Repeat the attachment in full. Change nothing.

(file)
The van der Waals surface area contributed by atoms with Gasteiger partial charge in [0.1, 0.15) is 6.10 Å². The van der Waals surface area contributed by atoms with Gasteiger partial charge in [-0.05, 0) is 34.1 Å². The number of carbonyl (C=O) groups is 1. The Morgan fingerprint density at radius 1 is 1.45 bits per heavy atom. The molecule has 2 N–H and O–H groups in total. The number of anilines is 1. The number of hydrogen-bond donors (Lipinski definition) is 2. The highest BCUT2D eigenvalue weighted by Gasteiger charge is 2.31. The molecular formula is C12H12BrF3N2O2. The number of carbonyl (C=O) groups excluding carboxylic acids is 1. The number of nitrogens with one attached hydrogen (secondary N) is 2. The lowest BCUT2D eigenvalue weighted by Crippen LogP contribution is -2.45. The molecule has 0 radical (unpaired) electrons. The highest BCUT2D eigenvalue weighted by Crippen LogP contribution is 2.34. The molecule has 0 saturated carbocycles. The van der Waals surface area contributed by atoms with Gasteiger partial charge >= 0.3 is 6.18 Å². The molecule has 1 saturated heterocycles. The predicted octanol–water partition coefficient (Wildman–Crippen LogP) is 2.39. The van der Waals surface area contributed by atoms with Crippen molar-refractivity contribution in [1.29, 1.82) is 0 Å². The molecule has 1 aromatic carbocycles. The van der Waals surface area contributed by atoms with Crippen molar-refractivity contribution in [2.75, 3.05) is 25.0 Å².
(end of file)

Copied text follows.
The van der Waals surface area contributed by atoms with Gasteiger partial charge in [0.1, 0.15) is 6.10 Å². The van der Waals surface area contributed by atoms with Gasteiger partial charge in [-0.05, 0) is 34.1 Å². The number of carbonyl (C=O) groups is 1. The Morgan fingerprint density at radius 1 is 1.45 bits per heavy atom. The molecule has 2 N–H and O–H groups in total. The number of anilines is 1. The number of hydrogen-bond donors (Lipinski definition) is 2. The highest BCUT2D eigenvalue weighted by Gasteiger charge is 2.31. The molecular formula is C12H12BrF3N2O2. The number of carbonyl (C=O) groups excluding carboxylic acids is 1. The number of nitrogens with one attached hydrogen (secondary N) is 2. The lowest BCUT2D eigenvalue weighted by Crippen LogP contribution is -2.45. The molecule has 0 radical (unpaired) electrons. The highest BCUT2D eigenvalue weighted by Crippen LogP contribution is 2.34. The molecule has 0 saturated carbocycles. The van der Waals surface area contributed by atoms with Gasteiger partial charge >= 0.3 is 6.18 Å². The molecule has 1 saturated heterocycles. The predicted octanol–water partition coefficient (Wildman–Crippen LogP) is 2.39. The van der Waals surface area contributed by atoms with Crippen molar-refractivity contribution in [1.29, 1.82) is 0 Å². The molecule has 1 aromatic carbocycles. The van der Waals surface area contributed by atoms with Crippen molar-refractivity contribution in [2.75, 3.05) is 25.0 Å².